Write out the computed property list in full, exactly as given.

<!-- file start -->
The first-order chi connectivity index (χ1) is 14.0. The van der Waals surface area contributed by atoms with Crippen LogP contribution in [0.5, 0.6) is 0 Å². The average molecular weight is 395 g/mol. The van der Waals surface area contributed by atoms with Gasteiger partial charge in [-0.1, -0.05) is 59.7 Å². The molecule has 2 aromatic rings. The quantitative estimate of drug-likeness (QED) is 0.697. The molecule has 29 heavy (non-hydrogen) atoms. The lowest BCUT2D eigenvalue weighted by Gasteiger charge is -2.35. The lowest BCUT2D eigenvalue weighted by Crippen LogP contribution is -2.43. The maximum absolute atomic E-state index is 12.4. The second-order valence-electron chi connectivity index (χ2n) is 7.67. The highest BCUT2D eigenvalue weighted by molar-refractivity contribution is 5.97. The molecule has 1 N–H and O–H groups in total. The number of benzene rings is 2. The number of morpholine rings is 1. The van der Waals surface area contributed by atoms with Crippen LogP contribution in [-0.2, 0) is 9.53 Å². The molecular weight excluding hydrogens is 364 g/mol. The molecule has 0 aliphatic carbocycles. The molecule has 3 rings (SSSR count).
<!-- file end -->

The first-order chi connectivity index (χ1) is 14.0. The van der Waals surface area contributed by atoms with Crippen LogP contribution in [0.5, 0.6) is 0 Å². The average molecular weight is 395 g/mol. The van der Waals surface area contributed by atoms with Gasteiger partial charge in [-0.1, -0.05) is 59.7 Å². The molecule has 2 aromatic rings. The quantitative estimate of drug-likeness (QED) is 0.697. The molecule has 29 heavy (non-hydrogen) atoms. The lowest BCUT2D eigenvalue weighted by Gasteiger charge is -2.35. The lowest BCUT2D eigenvalue weighted by Crippen LogP contribution is -2.43. The maximum absolute atomic E-state index is 12.4. The second-order valence-electron chi connectivity index (χ2n) is 7.67. The highest BCUT2D eigenvalue weighted by molar-refractivity contribution is 5.97. The molecule has 1 N–H and O–H groups in total. The number of benzene rings is 2. The number of morpholine rings is 1. The van der Waals surface area contributed by atoms with Crippen LogP contribution in [-0.2, 0) is 9.53 Å². The molecular weight excluding hydrogens is 364 g/mol. The molecule has 0 aliphatic carbocycles. The molecule has 3 rings (SSSR count).